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USA Today: South Florida bullish on defensive end Selvie


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South Florida bullish on defensive end Selvie

 

selviex-large.jpg

 

Enlarge By Chris O'Meara, AP

South Florida defensive end George Selvie, bottom, had a national-best 31 1/2 tackles for loss last season, including 14 1/2 sacks. 

By Jack Carey, USA TODAY

George Selvie has come a long way in a relatively short time as a college defensive end.

Imagine how good he could be once he really gets the position down pat.

Last year as a sophomore, Selvie became the first consensus All-American in South Florida's short football history. He's one of the most decorated and productive returning players in the nation and heads into the 2008 season as the national leader in career tackles for loss (46½) and is second in career sacks (20).

Selvie led the nation with 31½ tackles for loss last season and was second in sacks with 14½.

All this, along with a motor that never seems to shut down, comes from a player who was recruited as a center and had one scholarship offer from a Division I-A program — the one he hopes to lead to a Bowl Championship Series game this year.

"I was a 215-pound center in high school," Selvie says. "Everybody said I was too small."

There's still a bit of thought along those lines.

At 6-4, 245 pounds going into camp, Selvie has made a concerted effort this summer to add about seven or eight pounds, he says, to help his stamina.

"Last year, I got worn down a little sometimes because I was too light," he says. "They've got me eating good stuff, vegetables and other good food."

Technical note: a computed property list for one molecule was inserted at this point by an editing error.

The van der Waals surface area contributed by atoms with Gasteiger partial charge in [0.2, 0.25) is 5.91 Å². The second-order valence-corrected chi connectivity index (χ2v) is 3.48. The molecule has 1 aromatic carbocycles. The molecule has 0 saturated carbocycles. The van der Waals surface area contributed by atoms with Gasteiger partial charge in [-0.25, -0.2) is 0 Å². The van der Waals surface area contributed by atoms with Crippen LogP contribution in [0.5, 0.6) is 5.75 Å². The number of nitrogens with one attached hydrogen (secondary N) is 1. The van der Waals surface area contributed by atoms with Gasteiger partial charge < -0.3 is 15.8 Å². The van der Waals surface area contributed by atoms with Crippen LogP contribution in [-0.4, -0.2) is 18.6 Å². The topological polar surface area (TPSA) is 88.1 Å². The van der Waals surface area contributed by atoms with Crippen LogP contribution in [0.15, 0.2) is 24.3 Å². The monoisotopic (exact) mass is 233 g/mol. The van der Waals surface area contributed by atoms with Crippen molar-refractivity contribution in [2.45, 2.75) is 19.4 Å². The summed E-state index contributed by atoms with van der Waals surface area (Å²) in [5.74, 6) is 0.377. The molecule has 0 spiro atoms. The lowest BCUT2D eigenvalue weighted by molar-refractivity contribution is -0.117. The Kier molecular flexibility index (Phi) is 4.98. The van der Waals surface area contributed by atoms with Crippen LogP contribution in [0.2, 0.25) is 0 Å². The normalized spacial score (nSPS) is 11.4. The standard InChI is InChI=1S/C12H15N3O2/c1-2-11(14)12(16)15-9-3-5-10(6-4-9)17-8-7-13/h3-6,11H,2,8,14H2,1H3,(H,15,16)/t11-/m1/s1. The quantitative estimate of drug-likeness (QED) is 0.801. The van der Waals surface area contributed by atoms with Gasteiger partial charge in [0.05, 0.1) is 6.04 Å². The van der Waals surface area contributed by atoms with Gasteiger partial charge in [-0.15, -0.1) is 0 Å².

Selvie doesn't anticipate losing any quickness with a few extra pounds, and that's bad news for quarterbacks.

Bulls coach Jim Leavitt said his star could excel at any weight at just about any position.

"He's got a relentless attitude," Leavitt says. "I think he would be successful if he was a center or a guard or a defensive tackle or a linebacker. He's just a very unique guy.

"In 30 years of coaching, I have had very few players who have had that kind of maturity and attitude or been that driven. He's just very efficient.

"And we didn't know he would be like that. I didn't even want to move him, but I kept hearing from our defensive coaches that we didn't have any ends."

While playing at Pine Forest High in Pensacola, Fla., Selvie also got time on the defensive line and was voted a Class 3A second-team all-state selection.

He acknowledges he never expected things to come together this quickly in college.

"It has been amazing, especially since I was given only one scholarship offer," he says. "I think when I got here I felt like I had something to prove."